“Some pharmacies are so volume-driven that the pharmacist can’t look up all day,” says Coffey. There were a record 3.8 billion prescriptions filled in the U.S. in 2007—a 13 percent increase from 2003. If I’m grumpy, there’s a reason. In most chain stores, I have 15 minutes to fill a prescription, and I get reprimanded if I’m too slow. I may also be expected to answer the phone, counsel patients, call insurance companies, and run the cash register—all while making sure you get the right medicine at the right dosage.

Sometimes we can't read the doctor's handwriting either


E-prescribing can help, but as of 2006, fewer than 20 percent of prescriptions were being electronically transmitted.

I hate your insurance company as much as you do

istock/Nick M. Do

“Even if something’s working for you, the insurance company may insist you switch to something else,” says pharmacy owner Stuart Feldman. “I’m stuck in the middle trying to explain this to customers.” These are the 18 secrets your health insurance company is keeping from you.

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We can give flu shots in most states


Just ask us. Also know that when I ask, “Would you like to get a flu shot today?” I’m not just asking for your health; flu shots are so profitable that some stores give clerks a monetary bonus at certain times of the year based on how many immunizations they sell.

People take too many drugs


Two out of every three patients who visit a doctor leave with at least one prescription for medication, according to the Institute for Safe Medication Practices. “Drugs are an easy solution,” says Feldman, “but there are other solutions.”

Always ask to get the lowest price

lowest-pricepikselstock/ShutterStockWhen it comes to paying for prescriptions, you have to ask to get the lowest price. In a Consumer Reports study, secret shoppers who were quoted a higher price at first were often able to negotiate a discount if they just asked. So the lesson is: be pushy.

We wear white to inspire trust

wear-whitepikselstock/ShutterStockMany of us require our pharmacists wear white lab coats because we know it inspires trust. In one study, three out of four respondents judged a pharmacist in a white lab coat as more competent and approachable compared to one who was just dressed professionally.

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Beware this word: phenylephrine

bewareracorn/ShutterStockThat’s the active ingredient in most over-the-counter cold medicines, but it’s no better than a placebo. Drugmakers started using it after pseudoephedrine, a decongestant that does work, was forced behind the counter because it was being used to make meth.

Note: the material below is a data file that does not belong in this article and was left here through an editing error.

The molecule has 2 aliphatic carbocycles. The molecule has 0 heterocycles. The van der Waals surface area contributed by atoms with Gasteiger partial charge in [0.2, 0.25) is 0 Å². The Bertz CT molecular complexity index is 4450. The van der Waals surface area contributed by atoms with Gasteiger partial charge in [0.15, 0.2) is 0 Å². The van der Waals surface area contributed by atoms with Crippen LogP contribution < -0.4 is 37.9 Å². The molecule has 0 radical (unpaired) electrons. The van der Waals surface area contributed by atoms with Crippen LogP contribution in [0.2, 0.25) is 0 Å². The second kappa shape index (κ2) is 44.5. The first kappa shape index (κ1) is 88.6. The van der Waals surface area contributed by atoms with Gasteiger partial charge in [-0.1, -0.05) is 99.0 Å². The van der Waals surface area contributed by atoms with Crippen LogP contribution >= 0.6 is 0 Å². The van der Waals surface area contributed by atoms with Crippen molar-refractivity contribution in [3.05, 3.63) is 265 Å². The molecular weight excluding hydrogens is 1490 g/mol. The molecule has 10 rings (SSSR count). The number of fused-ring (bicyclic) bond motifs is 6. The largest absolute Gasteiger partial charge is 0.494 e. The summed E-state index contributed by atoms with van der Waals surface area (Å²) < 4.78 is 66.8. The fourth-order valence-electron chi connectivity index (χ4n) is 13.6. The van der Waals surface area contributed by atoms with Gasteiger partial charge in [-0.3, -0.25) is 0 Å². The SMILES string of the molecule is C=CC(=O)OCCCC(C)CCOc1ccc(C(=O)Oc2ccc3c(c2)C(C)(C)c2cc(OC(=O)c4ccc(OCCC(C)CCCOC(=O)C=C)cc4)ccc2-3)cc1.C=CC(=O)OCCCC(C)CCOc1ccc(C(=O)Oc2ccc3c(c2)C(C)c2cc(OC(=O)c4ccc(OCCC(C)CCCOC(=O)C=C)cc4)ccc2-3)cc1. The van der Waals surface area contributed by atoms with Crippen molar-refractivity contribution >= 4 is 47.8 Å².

Want a discount on your prescription?


Ask your doctor for a 90-day refill instead of 30. Most pharmacies offer discounts and mailing services for a three-month supply.

Electronic prescriptions are not instant

electronicBillion-Photos/ShutterStockOrdinarily, they’re sent to a third-party service that then sends them to us in hourly batches. So don’t drive straight to the drugstore after your doctor sends an e-script and expect it to be ready. Call first.

Did you know I can save you a trip to the doctor?


At our in-store clinic, I can treat your child’s ear infection, do a sports physical, diagnose head lice, and more.

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High health-care costs aren’t lining my pockets


Even though pharmacists counsel patients every day, the federal government does not recognize us as health-care providers. That makes it very difficult for us to get reimbursed by insurance companies and government programs for the clinical services we provide.

Ask me if I can fill your prescriptions for Fido too


As long as the same drug is also prescribed for humans, I typically charge less than your vet—and I can even add chicken flavor to make it taste better.

If you’re paying out of pocket for your drugs, shop around


Your generic medication may cost as much as ten times more at some pharmacies than at others, according to a Consumer Reports survey. Check first with GoodRx, a free app that compares local drug prices.

Consider paying with cash


Even if you have insurance, always ask me whether your prescription will cost less if you pay with cash. Sometimes the cash price is less than your insurance co-pay.

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I know that having the pharmacy in the back of the store is annoying


But that design is intentional, in the hope that you’ll see something you’ll be tempted to buy as you walk through the aisles.

Try an independent drug store


If you want more personalized attention and a shorter wait, try an independent drugstore. Independents significantly outperformed chains in customer satisfaction and wait-time surveys conducted by J.D. Power and Consumer Reports.


Sources: Dr. Daniel Zlott, oncology pharmacist, National Institutes of Health; Cindy Coffey, PharmD; Greg Collins, pharmacy supervisor, CVS/pharmacy, California; Stuart Feldman, owner, Cross River Pharmacy, New York. Lisa Gill, deputy content editor at Consumer Reports Best Buy Drugs project; David Zgarrick, acting dean and professor for the Department of Pharmacy and Health Systems Sciences at Northeastern University; an anonymous pharmacist at Rite-Aid and an anonymous pharmacist at Walgreens; Jesse Pike Jr., owner of Pike’s Pharmacy in Charlotte, North Carolina; and Lajaynees Ingram, a former drugstore cashier and pharmacy technician